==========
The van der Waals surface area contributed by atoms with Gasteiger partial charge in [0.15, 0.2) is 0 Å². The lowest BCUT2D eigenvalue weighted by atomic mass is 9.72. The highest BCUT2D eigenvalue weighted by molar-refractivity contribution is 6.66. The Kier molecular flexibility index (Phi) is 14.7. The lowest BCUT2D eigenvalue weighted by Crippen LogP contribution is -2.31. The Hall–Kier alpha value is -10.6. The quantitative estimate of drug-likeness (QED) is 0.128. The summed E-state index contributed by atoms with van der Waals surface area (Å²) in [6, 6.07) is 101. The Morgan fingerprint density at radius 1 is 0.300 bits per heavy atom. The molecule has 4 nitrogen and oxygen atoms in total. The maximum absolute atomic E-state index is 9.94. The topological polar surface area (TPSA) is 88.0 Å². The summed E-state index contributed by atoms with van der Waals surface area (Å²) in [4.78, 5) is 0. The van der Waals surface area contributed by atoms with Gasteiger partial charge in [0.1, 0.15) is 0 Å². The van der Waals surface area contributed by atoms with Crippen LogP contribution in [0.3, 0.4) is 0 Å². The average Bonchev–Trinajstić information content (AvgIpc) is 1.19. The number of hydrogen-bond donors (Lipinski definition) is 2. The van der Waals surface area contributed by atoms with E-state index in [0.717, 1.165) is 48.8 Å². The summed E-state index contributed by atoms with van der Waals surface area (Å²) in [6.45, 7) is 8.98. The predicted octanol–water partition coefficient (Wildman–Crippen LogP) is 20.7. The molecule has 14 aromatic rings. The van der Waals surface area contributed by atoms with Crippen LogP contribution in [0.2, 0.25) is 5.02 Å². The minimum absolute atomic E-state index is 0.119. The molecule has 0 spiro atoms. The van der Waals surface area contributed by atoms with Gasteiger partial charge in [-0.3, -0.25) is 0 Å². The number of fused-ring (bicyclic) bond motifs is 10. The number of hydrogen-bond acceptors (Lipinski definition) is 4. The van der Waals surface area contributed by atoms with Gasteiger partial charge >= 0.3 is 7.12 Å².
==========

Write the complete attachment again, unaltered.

The van der Waals surface area contributed by atoms with Gasteiger partial charge in [0.15, 0.2) is 0 Å². The lowest BCUT2D eigenvalue weighted by atomic mass is 9.72. The highest BCUT2D eigenvalue weighted by molar-refractivity contribution is 6.66. The Kier molecular flexibility index (Phi) is 14.7. The lowest BCUT2D eigenvalue weighted by Crippen LogP contribution is -2.31. The Hall–Kier alpha value is -10.6. The quantitative estimate of drug-likeness (QED) is 0.128. The summed E-state index contributed by atoms with van der Waals surface area (Å²) in [6, 6.07) is 101. The Morgan fingerprint density at radius 1 is 0.300 bits per heavy atom. The molecule has 4 nitrogen and oxygen atoms in total. The maximum absolute atomic E-state index is 9.94. The topological polar surface area (TPSA) is 88.0 Å². The summed E-state index contributed by atoms with van der Waals surface area (Å²) in [4.78, 5) is 0. The van der Waals surface area contributed by atoms with Gasteiger partial charge in [0.1, 0.15) is 0 Å². The van der Waals surface area contributed by atoms with Crippen LogP contribution in [0.3, 0.4) is 0 Å². The average Bonchev–Trinajstić information content (AvgIpc) is 1.19. The number of hydrogen-bond donors (Lipinski definition) is 2. The van der Waals surface area contributed by atoms with E-state index in [0.717, 1.165) is 48.8 Å². The summed E-state index contributed by atoms with van der Waals surface area (Å²) in [6.45, 7) is 8.98. The predicted octanol–water partition coefficient (Wildman–Crippen LogP) is 20.7. The molecule has 14 aromatic rings. The van der Waals surface area contributed by atoms with Crippen LogP contribution in [0.2, 0.25) is 5.02 Å². The minimum absolute atomic E-state index is 0.119. The molecule has 0 spiro atoms. The van der Waals surface area contributed by atoms with Gasteiger partial charge in [-0.3, -0.25) is 0 Å². The number of fused-ring (bicyclic) bond motifs is 10. The number of hydrogen-bond acceptors (Lipinski definition) is 4. The van der Waals surface area contributed by atoms with Gasteiger partial charge >= 0.3 is 7.12 Å².